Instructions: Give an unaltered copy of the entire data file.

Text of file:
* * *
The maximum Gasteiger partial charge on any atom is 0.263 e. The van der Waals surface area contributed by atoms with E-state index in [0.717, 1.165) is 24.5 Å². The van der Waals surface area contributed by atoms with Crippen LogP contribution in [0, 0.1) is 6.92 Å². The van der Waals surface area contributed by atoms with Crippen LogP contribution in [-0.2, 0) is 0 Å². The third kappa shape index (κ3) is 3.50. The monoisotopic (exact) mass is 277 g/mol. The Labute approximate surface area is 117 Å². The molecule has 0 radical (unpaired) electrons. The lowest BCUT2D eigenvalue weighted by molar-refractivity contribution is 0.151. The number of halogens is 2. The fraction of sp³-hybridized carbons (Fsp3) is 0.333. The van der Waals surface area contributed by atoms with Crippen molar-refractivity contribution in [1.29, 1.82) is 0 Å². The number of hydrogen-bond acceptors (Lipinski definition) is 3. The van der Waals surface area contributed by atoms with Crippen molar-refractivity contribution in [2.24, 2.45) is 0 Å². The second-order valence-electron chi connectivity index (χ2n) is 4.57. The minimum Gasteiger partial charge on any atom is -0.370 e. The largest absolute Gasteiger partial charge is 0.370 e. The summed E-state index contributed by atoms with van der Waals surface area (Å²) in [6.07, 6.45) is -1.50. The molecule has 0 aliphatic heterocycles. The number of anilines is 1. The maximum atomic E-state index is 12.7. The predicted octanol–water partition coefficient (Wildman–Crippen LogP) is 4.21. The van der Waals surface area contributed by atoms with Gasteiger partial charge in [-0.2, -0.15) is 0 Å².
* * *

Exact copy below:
The maximum Gasteiger partial charge on any atom is 0.263 e. The van der Waals surface area contributed by atoms with E-state index in [0.717, 1.165) is 24.5 Å². The van der Waals surface area contributed by atoms with Crippen LogP contribution in [0, 0.1) is 6.92 Å². The van der Waals surface area contributed by atoms with Crippen LogP contribution in [-0.2, 0) is 0 Å². The third kappa shape index (κ3) is 3.50. The monoisotopic (exact) mass is 277 g/mol. The Labute approximate surface area is 117 Å². The molecule has 0 radical (unpaired) electrons. The lowest BCUT2D eigenvalue weighted by molar-refractivity contribution is 0.151. The number of halogens is 2. The fraction of sp³-hybridized carbons (Fsp3) is 0.333. The van der Waals surface area contributed by atoms with Crippen molar-refractivity contribution in [1.29, 1.82) is 0 Å². The number of hydrogen-bond acceptors (Lipinski definition) is 3. The van der Waals surface area contributed by atoms with Crippen molar-refractivity contribution in [2.24, 2.45) is 0 Å². The second-order valence-electron chi connectivity index (χ2n) is 4.57. The minimum Gasteiger partial charge on any atom is -0.370 e. The largest absolute Gasteiger partial charge is 0.370 e. The summed E-state index contributed by atoms with van der Waals surface area (Å²) in [6.07, 6.45) is -1.50. The molecule has 0 aliphatic heterocycles. The number of anilines is 1. The maximum atomic E-state index is 12.7. The predicted octanol–water partition coefficient (Wildman–Crippen LogP) is 4.21. The van der Waals surface area contributed by atoms with Gasteiger partial charge in [-0.2, -0.15) is 0 Å².